“If they’re too strict, they’ll come out and yell at me, but if they’re too nice, all the winos will be hanging around,” Brennan said. The majority of people look at me and think I’m a regular homeless guy. They don’t know my back story; the only way is if I show them.”
In his heyday, Brennan estimated that his stories printed by Warren Publishing, out of New York, had a world- wide readership of hundreds of thousands per release. He said that his stories have been translated into more than 20 languages.
Stuffing his pockets and a large, canvas grocery bag, is the evidence as Brennan described. . . of his legend.
Paperback singles, leather- bound archives and various comic-industry magazines are carried in the arms of the transient 64-year-old native of Avoca, a small town about two hours northeast of Ann Arbor. As he moves about Ann Arbor, he relies on friends, he said, for housing and financial support.
Brennan also collects social security funding and enjoys daily free meals at the Delonis Center.
“I have a pretty good support system here,” he said. “Various girls send me money from time to time, but that can’t be counted on.”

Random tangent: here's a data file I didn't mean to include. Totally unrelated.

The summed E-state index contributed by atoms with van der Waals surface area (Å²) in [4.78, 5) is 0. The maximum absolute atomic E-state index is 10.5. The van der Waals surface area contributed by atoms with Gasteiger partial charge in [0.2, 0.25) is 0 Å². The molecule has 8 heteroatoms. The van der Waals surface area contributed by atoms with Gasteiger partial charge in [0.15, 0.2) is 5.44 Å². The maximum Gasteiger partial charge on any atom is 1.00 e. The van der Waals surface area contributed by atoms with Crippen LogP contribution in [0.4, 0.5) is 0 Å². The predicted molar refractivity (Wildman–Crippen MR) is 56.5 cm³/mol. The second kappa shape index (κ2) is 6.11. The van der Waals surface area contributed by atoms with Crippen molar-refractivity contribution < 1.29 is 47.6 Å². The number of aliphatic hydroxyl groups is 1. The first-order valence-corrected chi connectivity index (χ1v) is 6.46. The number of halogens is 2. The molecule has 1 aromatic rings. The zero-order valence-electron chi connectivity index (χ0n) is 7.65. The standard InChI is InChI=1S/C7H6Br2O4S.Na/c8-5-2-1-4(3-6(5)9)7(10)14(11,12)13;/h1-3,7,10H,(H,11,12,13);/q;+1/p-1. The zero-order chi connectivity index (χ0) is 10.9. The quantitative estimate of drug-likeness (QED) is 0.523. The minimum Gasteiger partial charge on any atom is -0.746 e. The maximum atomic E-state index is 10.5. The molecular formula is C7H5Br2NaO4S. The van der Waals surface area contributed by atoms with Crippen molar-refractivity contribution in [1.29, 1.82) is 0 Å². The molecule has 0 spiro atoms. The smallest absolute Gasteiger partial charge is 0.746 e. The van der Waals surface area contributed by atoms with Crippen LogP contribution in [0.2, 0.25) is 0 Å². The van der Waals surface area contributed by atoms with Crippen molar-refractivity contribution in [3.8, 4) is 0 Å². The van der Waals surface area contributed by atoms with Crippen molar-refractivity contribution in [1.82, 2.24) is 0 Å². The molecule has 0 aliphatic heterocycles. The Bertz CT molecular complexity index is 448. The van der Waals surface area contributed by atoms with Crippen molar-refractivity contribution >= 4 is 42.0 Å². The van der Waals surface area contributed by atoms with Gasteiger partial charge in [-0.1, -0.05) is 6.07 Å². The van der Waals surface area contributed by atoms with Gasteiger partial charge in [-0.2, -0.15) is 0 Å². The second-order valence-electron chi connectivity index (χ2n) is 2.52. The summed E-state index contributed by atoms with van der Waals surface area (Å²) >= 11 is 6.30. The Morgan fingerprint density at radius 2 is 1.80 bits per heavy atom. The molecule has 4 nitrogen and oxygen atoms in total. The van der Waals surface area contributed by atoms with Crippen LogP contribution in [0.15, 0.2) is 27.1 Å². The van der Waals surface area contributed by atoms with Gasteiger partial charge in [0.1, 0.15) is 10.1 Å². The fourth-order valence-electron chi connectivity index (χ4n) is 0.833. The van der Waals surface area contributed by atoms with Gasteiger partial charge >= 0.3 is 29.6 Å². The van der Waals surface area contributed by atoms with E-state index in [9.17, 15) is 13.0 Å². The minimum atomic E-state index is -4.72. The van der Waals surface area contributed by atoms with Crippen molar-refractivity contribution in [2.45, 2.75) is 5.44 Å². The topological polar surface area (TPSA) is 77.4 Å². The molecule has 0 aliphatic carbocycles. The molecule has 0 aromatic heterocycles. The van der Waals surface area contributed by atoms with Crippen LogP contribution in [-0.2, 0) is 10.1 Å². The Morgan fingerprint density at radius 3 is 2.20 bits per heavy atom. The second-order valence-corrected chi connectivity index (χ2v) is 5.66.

Local knowledge of Brennan is built primarily through the grapevine. As his legend persists, workers and residents of Ann Arbor are made aware of his story by word-of-mouth.
“I never knew who he was until about the third or fourth time that I came across him,” said Rachel Douchene, 22, who works at Espresso Royal on South State Street, where Brennan is often found smoking and reading at an outdoor table. “My friend asked me ‘Do you know T. Casey Brennan? He’s a famous comic book writer. I had no idea! It’s really impressive to see this huge body of work.”
Employees at local eateries often witness Brennan relaxing outside on the concrete, most carry on unabated as they see no threat from the aging writer, his nose buried in some volume or archive but always happy to greet and explain his literary history.
“He’s just a stereotypical, old Ann Arbor man,” said Jason Wisely, a 29-year-old dishwasher at The Fleetwood Diner. “He seems like an intelligent dude, though. He did get a comic made; he did a good job, so not all he says can be bullshit.”
‘Just not welcome’
After he was struck by a car, on foot at the intersection of Washtenaw Avenue and Oakwood Drive in Ypsilanti on Feb. 1, 2003, Brennan’s mannerisms and personal outlook were drastically altered by his injuries.
“It changed my personality, how I talked,” Brennan said of the accident. “When I got hit I felt like I was 15 again. That’s why I talk funny. This is now my lifestyle: I go to parties, get high and dig on hot chicks.”
Brennan said that when he first resurfaced among the Ann Arbor college party scene after about two years of recovery from the accident, he was accepted by the youngsters. Soon, new generations of party- age youths became unaware of Brennan’s story and he was made to feel unwelcome, he said.